Nolwethu Jubase-Tshaliworked full-time during her MSc, including receiving a promotion to becoming Western Cape Regional Coordinator in SANBI’s Directorate on Biodiversity Evidence (DBE). Because Nolwethu worked full-time at her day job, we didn’t see her often in the lab. Nolwethu was co-supervised by Dr Ross Shackleton, previously a PhD student and post-doc at the CIB, but now Maitre assistant at the University of Lausanne, Switzerland. 

Nolwethu’s MSc thesis consists of 2 chapters. In the first, she asks what motivates volunteers to remove alien invasive plants in the Western Cape. In the second, she finds out what people from 8 towns in the Berg River catchment know about alien invasive species. Both chapters are placed into the framework of how to practically manage alien invasive species in the Western Cape province. Each progresses our understanding in the important topic of biological invasions. 

The first chapter: "Motivations and contributions of volunteer groups in the management of invasive alien plants in South Africa’s Western Cape province", is currently in press withBothalia, African Biodiversity & Conservation

The second chapter is being prepared for a special issue. For more news on this, stay tuned on the blog. 

Nolwethu’s graduation provides an important milestone for me, as she is my first student to graduate with a degree in Botany!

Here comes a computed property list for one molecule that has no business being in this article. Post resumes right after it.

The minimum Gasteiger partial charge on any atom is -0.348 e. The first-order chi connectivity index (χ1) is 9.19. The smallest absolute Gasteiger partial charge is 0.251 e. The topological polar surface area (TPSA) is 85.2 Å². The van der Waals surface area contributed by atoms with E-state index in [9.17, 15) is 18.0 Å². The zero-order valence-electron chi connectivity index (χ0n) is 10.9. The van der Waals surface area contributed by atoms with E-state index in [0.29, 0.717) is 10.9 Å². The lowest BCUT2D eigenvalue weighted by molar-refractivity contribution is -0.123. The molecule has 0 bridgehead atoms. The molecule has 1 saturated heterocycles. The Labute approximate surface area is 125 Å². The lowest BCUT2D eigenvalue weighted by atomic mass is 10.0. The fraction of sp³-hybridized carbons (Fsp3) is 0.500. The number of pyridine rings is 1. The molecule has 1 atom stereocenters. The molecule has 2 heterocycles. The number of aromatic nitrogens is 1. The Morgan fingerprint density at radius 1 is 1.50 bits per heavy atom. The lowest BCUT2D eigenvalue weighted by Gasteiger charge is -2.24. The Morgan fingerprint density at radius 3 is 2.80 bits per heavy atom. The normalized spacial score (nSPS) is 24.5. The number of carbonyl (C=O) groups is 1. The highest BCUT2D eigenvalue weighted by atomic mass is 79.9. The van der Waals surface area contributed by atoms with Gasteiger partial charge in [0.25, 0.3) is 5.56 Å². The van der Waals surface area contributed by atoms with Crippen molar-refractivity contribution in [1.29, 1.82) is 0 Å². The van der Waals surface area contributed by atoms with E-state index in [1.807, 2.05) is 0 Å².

Carla Wagenerdid her undergraduate degree in Botany & Zoology, she did both her Honours project and MSc in the lab. Consequently, Carla had been in the department in Stellenbosch longer than anyone else, and knew the answers to practically anything we could think of. Carla’s MSc work was co-supervised by Dr Morne du Plessis (then) of SANBI at the Pretoria Zoo. Carla also received the covetedcum laudefor her thesis and presentation of her MSc in Zoology.

You can read blog posts about Carla’s work: 

Honours&fieldwork

With Brazilian guests:Carla&Adriana

Doing toady things inMauritius&Durban


Carla’s MSc has two chapters. One compares the gut microbiome of 1 native and 3 invasive populations of Guttural Toad,Sclerophrys gutturalis. The second chapter contains an experiment to determine the effect of transplanting gut microbial fauna from invasive to native populations, and vice versa. The first chapter is currently under review, while you can read a preprint of the second chapter here: 

The gut microbiome facilitates ecological adaptation in an invasive vertebrate


Last, but not least, Lisa Mertens, also graduated as a PhD. Due to some difficulties during the course of her studies, Lisa finally graduated with John as her supervisor. They both attended graduation on April 1st. 

Graduating theses:

Jubase-Tshali, N. (2021) Evaluating the effectiveness of citizen science to detect, report and control alien and invasive species in Western Cape, South AfricaMSc thesisStellenbosch University

Wagener, C. (2021) Spill your guts: the invasive amphibian gut microbiome.MSc thesisStellenbosch University

Mertens, L. (2021) Assessing the evolutionary and physiological resilience of southern African marine speciesPhD ThesisStellenbosch University


Your studies and your mental health

21 March 2021

Doing a PhD is stressful and you'll need a support network